After attempting to start a record label, Justin Weems, owner of East Austin screenprinting shop Fine Southern Gentlemen, landed on a record store instead. Barracuda co-owner Jason McNeely offered their adjoining storage/green room – a tiny space under 300 square feet, now lined with retro wood paneling and Southwestern flair. The cubby combines Weems' vinyl stock with that of partners Felipe Granados, Marcos Jorge, and Taylor Perio, along with vintage clothes and fresh tees from Weems' store.

Under the care of Granados, who previously sold vinyl out of his dad's dry cleaning business in McAllen, the store reflects the founders' collective love for vintage rock, country, and Texan artists. A few new local pressings make it into the mix, many of which were stocked from the recent Austin Record Convention. Weems surprised himself in letting go of a pricey Roky Erickson original for their first-ever sale.


"When you sell the good records that you're proud of, you get a little bit scared," considers Weems of the early buzz. "We're planning another trip this weekend to pick through some old records in small towns at antique shops."

A veteran seller at the Austin Record Convention, Englishman Kevin Mawby finally found a worthy home for his expansive collection at Astro. He toted his treasure trove to Texas following Hurricane Katrina, which forced the closure of his previous Magic Bus storefront in New Orleans. His bright Texas shop came together in just a few weeks after the perfect 1,000-square-foot location opened up in Bastrop's historic downtown area.

Intended as "a crate-digger's dream," the store focuses exclusively on used records, embellished by CDs and memorabilia. Mawby will expand hours next month after leaving his longtime gig with national education program Head Start, and plans to collaborate on events with neighboring Copper Shot Distillery. Settling in, he's enjoyed watching curious pickers flock to unsorted collections as they come in.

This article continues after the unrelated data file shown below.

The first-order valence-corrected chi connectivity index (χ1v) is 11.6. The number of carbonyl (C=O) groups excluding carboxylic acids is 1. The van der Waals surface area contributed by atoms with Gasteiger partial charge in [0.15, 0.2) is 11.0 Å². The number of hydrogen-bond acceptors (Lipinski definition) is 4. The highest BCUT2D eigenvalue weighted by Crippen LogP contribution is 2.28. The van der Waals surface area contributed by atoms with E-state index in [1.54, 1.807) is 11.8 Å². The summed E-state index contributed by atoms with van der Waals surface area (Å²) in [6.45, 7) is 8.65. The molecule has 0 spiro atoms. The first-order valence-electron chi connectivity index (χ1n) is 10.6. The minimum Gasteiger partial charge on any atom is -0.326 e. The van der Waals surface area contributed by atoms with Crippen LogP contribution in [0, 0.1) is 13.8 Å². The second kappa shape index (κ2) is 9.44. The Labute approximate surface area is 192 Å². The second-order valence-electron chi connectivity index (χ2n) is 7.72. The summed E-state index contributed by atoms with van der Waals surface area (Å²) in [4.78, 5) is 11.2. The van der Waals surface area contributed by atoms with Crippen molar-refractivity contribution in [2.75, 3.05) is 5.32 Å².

"The artistic people are getting moved out of Austin, and the ones coming this way still want to go to an independent record shop," remarks Mawby of his busy first weeks. "It's all very symbiotic. I feel like I'm fulfilling a service I didn't know was needed."

Crosstalk


Electric Lady Bird, the Austin Public Library's online music-streaming site, accepts song submissions from local musicians until June 30. If selected by local judges, musicians will receive a payout of $200 on LPs and $100 on EPs for a three-year nonexclusive contract. For a sampling of library-loving Austinites from the first round – like Thor & Friends, Fuvk, and Hard Proof – stream the "Electric Lady Bird Sampler Platter" at www.atxlibrary.musicat.co.

Local punk septet Blood finally put its intensive poetics to tape, celebrated live by indoor moshers at last Saturday's Bill Ball 4. Frontman Tim O'Brien's perfect post-punk croon splits his lovely and anarchistic abilities between "Intro" and "Primitive Priest." The immersive team elegantly spun a broken-string lapse into a deadpan infomercial for the cassette during their trumpet-and-cello-inclusive weekend set. Buy in at bloodatx.bandcamp.com.

Texas Folklife premieres its summer audio documentary series "Women in the Austin Music Scene" Friday, June 21, in Bass Lecture Hall at the LBJ School of Public Affairs. The docs were crafted during a weeklong Stories Summer Institute training program, led by UT professor Dr. Rachel González-Martin and open to applicants from the local community. One story features Austin jazz legend Connie Jo Kirk.

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KEYWORDS FOR THIS STORY

Justin Weems, Fine Southern Gentlemen, Jason McNeely, Barracuda, Acrophase Records, Kevin Mawby, Electric Lady Bird, Austin Public Library, Blood, Bill Ball 4, Texas Folklife, Women in the Austin Music Scene, Stories Summer Institute, Rachel González-Martin, Connie Jo Kirk, Fuzzybrain, Dayglow, Sloan Struble, Feels So Good Records, Astro Record Store